Olga Novak grew up in a big farmer family in the northern parts of South Zagoria Chernarus. While some of her brothers and sisters moved out to explore the world, Olga stayed home. She supported her parents in running the farm and all of the different task coming along with it. The bloody conflicts of Chernarus did not mean harm to all natives. Olga and her people experienced a lot of support since their business supported the local society with needed food supplies on the different markets along the northern highway. Staying home the Chernarussian woman learned a lot about agricultural work and how to process fruit,vegetables & meat. The Novak family has always been known for Novak Zavařenina , a marmalade made in a traditional Chernarussian way. Olga spent a lot of days, picking fruit, processing and cooking it to then sell the jars of self made joy on the local markets in the area. Her cousin Daniel even took some with him on his regular trips to Russia. This was all before the lock downs happened.
Especially in times of the first flu waves in which people were only allowed to leave their houses for desperately needed supplies, the Novak family gained much on reputation. Delivering fresh food with the family truck made them known faces on the roads in the area.
After the sick people started to turn and everything became chaos Olga did her best to reach out to her brothers and sisters. She did not really succeed and when her parents started to show symptoms they kicked her out. In fear that they might suffer from behavioral changes they told their daughter Olga to leave and search for shelter in a quarantine camp or try and make it south towards a town called Berezino, relatives of the Novak family have been settling there in the past and might pick her up.
In 2010 the Desatník Andrej Lanik fell to Russian forces in the bloody conflict of the civil war in Chernarus. He left behind his 20 year old wife Jasna.
After burying an empty coffin, I buried the thought of a happy life in my home country with it. The Chedaki force was too strong. The Russians … they arrived and they were staying. Like parasites they spread around the streets. Socialist Republic? It all appeared like a nightmare to me.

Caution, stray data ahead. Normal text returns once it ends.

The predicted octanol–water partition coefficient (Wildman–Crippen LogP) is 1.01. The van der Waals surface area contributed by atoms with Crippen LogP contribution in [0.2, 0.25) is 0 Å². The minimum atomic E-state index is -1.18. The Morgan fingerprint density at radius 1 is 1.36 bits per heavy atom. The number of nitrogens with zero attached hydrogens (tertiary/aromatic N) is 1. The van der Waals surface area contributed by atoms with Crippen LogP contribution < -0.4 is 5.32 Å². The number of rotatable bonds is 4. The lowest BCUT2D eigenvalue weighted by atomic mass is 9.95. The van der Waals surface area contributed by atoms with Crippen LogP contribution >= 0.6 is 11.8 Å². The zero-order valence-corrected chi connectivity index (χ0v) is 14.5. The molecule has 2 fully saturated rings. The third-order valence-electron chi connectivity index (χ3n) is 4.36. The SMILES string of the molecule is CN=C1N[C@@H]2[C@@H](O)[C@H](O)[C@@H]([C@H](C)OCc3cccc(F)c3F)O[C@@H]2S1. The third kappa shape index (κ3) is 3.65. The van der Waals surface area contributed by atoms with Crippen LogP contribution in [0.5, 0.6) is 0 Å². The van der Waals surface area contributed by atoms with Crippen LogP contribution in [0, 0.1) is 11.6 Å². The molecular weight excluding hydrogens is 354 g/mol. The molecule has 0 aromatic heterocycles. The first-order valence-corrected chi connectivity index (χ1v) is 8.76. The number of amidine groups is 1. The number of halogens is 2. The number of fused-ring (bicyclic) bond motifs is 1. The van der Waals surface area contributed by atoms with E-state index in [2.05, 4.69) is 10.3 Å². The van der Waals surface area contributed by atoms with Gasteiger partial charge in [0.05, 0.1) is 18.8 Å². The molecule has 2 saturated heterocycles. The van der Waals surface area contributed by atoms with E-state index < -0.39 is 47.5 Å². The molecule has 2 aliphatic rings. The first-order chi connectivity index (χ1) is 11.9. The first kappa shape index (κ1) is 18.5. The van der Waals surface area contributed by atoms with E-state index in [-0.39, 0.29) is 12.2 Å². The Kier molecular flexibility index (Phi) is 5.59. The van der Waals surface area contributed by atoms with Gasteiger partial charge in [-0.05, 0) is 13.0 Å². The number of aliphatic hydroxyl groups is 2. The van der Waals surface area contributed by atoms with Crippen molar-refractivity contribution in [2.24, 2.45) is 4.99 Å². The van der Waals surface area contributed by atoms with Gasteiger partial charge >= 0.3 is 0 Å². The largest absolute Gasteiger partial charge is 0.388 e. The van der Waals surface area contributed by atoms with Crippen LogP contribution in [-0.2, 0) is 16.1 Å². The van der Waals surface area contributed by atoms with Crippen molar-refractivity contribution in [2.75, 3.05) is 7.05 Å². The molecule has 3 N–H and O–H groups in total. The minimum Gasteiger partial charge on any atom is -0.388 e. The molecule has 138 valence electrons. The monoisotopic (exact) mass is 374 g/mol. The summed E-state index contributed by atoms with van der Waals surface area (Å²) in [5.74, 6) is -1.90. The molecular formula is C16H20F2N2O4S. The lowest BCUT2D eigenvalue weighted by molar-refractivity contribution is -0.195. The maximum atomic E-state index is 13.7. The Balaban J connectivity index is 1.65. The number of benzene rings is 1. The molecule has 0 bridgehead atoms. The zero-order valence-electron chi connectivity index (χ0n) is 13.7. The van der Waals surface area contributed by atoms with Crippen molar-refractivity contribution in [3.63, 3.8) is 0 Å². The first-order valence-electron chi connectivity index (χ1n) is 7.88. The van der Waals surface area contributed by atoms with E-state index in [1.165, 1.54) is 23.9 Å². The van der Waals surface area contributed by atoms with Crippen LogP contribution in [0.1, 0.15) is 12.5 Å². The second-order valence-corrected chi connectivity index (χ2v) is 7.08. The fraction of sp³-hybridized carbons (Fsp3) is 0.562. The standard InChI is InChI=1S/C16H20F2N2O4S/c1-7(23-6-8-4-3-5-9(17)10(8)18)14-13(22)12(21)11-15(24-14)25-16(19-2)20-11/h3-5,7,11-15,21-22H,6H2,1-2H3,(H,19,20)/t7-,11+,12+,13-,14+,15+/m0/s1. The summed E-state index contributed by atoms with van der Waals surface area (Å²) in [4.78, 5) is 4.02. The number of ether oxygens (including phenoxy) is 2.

Though, I had never been the woman to not speak my mind about dog pigs, I had to keep my head low. I had opened up a little shop in the streets of Chernogorsk. When I spoke up, they came - the Russians, the Chedaki - RAC Rats & dogpigs is what we called them ...They always left my place of work in a mess.
“Preventive measures … searching and collecting information about old parties of Chernarus” ... They threw things out of the shelves, stole and destroyed anything in their way... Oppressing those who rightfully tried to live their life in peace around that area. It was our home, not theirs.
I remember the day when a man entered the shop. Not a guy of many words but I directly noticed, he must have been born in the area. It was a quick chat. His accent was noticeable and it brought a little smile onto my lips to speak to a trustworthy soul. After he bought a pack of cigarettes, he left a little note at my counter. I went after him to return it but he had disappeared already. I looked at the folded piece of paper in my hand which said C.L.F.
Thinking back I’d call this the first day I had contact with what I call family today.
Since that day it did not take a long time for me to get involved with the liberation front. I started to reproduce information papers and gave them to other supporters of the cause. It became my cause so fast. Finally people had the courage and strength to claim what was theirs and fight back the communist parasites. It reminded me of how Andrej used to speak. For him it always was self-evident task to protect our home. I needed to keep going - to keep his memory, to keep what was left of him around.
Growing bigger came along with becoming more capable. With RAC roaming the streets, trying to silence any little left over of who once kept our motherland safe - we needed to be able to protect ourselves, we needed to be able to strike.
Spreading information on little notes became spreading words to known brothers and sisters. From there it went to little hidden meetings, receiving different tasks, receiving different training - different targets. With more strength we were able to take down bigger targets. We took chances to state examples as a sign to everyone that there was indeed a good amount of people in Chernarus, willing to fight back. Groups of the RAC were standing in my shop, not knowing about the hidden drugs, the hidden guns … the boxes and printers in the basement. So often I wanted to just blow everything up, sending them to hell but my higher ups had different plans and the consequences of the flu seemed to support it very well.
We must always take sides. Neutrality helps the oppressor, never the victim. Silence encourages the tormentor, never the tormented.